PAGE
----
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8 Swiss Mountain Dog Care Tips

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Originally bred to be a working dog, the Greater Swiss Mountain dog breed has a storied history of herding, hauling, and guarding. Today, this furry beast has settled into the role of the family pet. However, the Swissy’s busy nature is still an important aspect of its personality, making it ideal for a variety of sports with humans and dogs alike. 

greater swiss mountain dog standing in snow

If you’re planning on bringing one of these amazing canines home, the eight tips outlined below will prove handy when training and caring for your new dog. 

Tip #1: Provide Ample Living Space

When you find a breeder with Greater Swiss Mountain Dog puppies for sale, don’t let the size of the litter fool you. These little cuties will grow into a large size, mature slowly, and require a generous living space to accommodate. They love the outdoors, and the local wildlife will likely keep them entertained. Ensure your yard’s perimeter is fenced, so he can’t escape chasing a squirrel or neighborhood cat. It

Tip #2: Stay on Top of Grooming

Despite their size, Greater Swiss Mountain Dogs sport shorter coats. Grooming takes minimal effort, requiring a couple of brushings a week when their fur isn’t seasonally shedding. Bathing is only necessary once a month unless your dog has gotten dirty while outdoors. 

Just like other dogs, check for signs of ear infection or excessive wax. You can get a cleanser from your vet to clean using cotton balls. You can expect teeth brushing to only be necessary once a week at most. Another good rule of thumb is if you can hear their nails tapping, they need trimming. 

Tip #3: Keep Your Swiss Mountain Dog Busy

As mentioned at the beginning of this article, the Swissy has a long history of being task oriented. This expectation has stayed the same despite the dog’s role changing to that of a house pet. Therefore, mentally stimulate it through play and/or obedience training to keep it happy. These activities will fulfill your companion’s need to be occupied with something to do. 

Tip #4: Prevent Overheating

The Swiss Mountain Dog was bred to withstand extreme cold weather, so its body doesn’t dissipate heat effectively. This condition can cause it to overheat and suffer a stroke in a matter of minutes, so be aware of your pup’s limitations for exercise and play at all times. In addition, keep water handy and ensure he stays cool during hotter months. Unfortunately, your dog won’t realize that he’s overdoing it, so it’s vital to be vigilant about keeping him safe. 

Tip #5: Be Size-Conscious

The Swissy is a loving family dog that often doesn’t realize its size and might accidentally knock over little ones who get in the way. This is rarely, if ever, intentional because they need to be made aware of their proportions.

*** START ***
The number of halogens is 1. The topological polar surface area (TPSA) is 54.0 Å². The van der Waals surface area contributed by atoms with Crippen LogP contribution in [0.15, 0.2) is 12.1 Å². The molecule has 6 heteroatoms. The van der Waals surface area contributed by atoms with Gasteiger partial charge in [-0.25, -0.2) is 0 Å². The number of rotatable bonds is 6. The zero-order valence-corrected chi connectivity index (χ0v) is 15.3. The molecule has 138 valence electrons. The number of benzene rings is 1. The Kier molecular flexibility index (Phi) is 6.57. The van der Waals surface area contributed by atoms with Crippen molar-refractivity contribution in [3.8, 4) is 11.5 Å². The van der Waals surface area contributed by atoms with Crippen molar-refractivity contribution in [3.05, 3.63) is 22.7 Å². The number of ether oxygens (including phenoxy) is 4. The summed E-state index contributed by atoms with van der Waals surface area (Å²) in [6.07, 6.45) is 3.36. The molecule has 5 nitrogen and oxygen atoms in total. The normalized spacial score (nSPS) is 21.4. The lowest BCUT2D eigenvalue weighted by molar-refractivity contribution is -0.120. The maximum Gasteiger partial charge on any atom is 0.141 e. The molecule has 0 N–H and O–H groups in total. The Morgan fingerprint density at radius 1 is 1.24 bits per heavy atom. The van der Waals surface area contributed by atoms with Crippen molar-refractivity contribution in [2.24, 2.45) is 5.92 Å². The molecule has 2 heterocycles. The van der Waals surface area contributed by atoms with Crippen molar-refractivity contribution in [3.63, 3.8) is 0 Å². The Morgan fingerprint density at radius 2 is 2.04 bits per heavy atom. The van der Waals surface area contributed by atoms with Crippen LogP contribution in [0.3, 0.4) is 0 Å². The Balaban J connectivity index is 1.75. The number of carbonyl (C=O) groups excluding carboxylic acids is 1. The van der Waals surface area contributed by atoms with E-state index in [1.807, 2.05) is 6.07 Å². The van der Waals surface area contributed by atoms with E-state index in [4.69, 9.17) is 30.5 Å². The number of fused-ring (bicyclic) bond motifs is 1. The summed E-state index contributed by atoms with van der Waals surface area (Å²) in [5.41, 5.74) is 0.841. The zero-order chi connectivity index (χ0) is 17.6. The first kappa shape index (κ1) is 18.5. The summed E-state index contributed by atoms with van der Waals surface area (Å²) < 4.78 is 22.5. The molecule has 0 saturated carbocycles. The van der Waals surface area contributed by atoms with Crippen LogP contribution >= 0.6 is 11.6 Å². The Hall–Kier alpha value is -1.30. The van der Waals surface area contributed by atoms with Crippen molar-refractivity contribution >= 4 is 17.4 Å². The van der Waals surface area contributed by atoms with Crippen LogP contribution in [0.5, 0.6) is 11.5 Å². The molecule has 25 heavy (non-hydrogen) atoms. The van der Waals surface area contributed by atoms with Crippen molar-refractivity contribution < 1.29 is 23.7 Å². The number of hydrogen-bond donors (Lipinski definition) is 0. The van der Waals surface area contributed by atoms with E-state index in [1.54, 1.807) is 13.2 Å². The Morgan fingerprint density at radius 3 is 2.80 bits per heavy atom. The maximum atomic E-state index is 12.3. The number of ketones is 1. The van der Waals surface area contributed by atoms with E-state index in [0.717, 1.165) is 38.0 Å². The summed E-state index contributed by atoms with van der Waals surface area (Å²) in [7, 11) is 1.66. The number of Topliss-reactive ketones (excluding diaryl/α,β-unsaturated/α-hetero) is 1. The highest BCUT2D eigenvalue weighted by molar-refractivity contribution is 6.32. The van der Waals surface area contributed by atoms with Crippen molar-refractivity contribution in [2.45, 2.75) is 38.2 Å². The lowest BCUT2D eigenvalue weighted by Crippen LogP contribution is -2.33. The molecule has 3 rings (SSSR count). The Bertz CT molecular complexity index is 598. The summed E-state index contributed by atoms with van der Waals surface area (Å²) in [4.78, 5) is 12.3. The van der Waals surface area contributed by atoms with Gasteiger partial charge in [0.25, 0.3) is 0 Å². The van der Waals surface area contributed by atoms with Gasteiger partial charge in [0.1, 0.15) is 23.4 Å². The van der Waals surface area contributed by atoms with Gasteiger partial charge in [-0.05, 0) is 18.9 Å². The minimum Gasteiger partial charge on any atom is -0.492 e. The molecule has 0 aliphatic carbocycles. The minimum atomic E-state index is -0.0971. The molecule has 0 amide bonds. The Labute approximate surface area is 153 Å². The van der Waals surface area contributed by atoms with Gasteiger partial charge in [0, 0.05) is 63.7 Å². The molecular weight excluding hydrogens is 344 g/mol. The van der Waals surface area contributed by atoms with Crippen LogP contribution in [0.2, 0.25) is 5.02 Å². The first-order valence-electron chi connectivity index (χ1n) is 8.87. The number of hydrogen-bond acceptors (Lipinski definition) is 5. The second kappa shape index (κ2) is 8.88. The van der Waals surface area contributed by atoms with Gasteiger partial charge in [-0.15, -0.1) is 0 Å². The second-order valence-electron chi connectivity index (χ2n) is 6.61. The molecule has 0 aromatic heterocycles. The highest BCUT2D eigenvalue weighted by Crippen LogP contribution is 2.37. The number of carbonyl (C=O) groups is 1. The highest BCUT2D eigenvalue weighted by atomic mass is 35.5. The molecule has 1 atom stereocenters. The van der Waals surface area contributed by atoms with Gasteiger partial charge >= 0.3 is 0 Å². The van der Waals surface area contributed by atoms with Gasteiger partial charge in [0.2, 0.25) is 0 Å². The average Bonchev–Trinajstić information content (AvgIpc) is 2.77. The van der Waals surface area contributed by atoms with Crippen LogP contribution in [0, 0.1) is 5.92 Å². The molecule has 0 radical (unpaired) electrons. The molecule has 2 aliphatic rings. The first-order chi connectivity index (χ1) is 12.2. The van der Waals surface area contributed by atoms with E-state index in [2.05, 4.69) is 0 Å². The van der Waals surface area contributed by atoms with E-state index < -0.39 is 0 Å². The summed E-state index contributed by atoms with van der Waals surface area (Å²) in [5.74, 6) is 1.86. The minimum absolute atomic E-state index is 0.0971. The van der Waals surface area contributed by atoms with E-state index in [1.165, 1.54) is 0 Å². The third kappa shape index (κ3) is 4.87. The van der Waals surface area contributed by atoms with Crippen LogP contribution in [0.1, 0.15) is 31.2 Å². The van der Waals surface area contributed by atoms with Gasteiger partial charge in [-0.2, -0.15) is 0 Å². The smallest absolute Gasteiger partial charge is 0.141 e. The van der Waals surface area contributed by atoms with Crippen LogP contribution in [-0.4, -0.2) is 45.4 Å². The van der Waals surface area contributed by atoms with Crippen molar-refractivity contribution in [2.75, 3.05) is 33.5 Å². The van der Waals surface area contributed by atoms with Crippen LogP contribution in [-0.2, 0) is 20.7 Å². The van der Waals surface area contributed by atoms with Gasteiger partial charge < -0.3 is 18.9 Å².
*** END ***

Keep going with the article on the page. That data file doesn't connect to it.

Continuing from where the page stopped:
Tip #6: Ensure Your Swissy Gets Plenty of Exercise  

Despite their propensity to overheat, these dogs need to enjoy a good amount of physical exercise. They were bred for work, so it should come as no surprise they like vigorous play or long walks. Of course, you don’t need to take them running for long distances, either. Instead, consider putting a doggy backpack on them and having them help you move things around your garage. The point is a Swissy needs to be busy, so finding ways to make a game out of small chores is an excellent way to stimulate your dog. 

Tip #7: Training is Essential

Yes, Greater Swiss Mountain Dogs love additions to the family, but you must socialize with them and establish your role as the household’s leader early. Otherwise, your dog might be domineering and regularly test your authority. They’re known to have a rebellious streak in their adolescence, so being consistent early on will help manage this challenging time. When conducting training exercises, break out the treats to boost their motivation.

Tip #8: Be Aware of Your Dog’s Prey Instincts

As mentioned earlier, Swissy dogs have some level of a prey drive, though it varies from dog to dog. You can see this behavior on display while they are exploring the yard when they chase after local wildlife like squirrels and rabbits. It’s a funny sight to observe but should be a red flag of the danger this behavior poses to other animals. Socializing your pup at an early age can help reduce the risk of a chase going too far one day. 

Is the Greater Swiss Mountain Dog the Right Breed for You?

There are many things to love about owning a Swissy, but there are also reasons to think twice. Because these are larger dogs with a strong work ethic, you’ll need to provide consistent leadership and invest time in obedience training. In addition, you need to provide this canine with plenty of space to move around indoors and out. And because of their proclivity to overheat, you should purchase an air conditioner to help dissipate their internal body heat during the summer.

Despite all of these concerns and responsibilities, Greater Swiss Mountain Dogs make great pets if you’re willing to put in the work to train them.  

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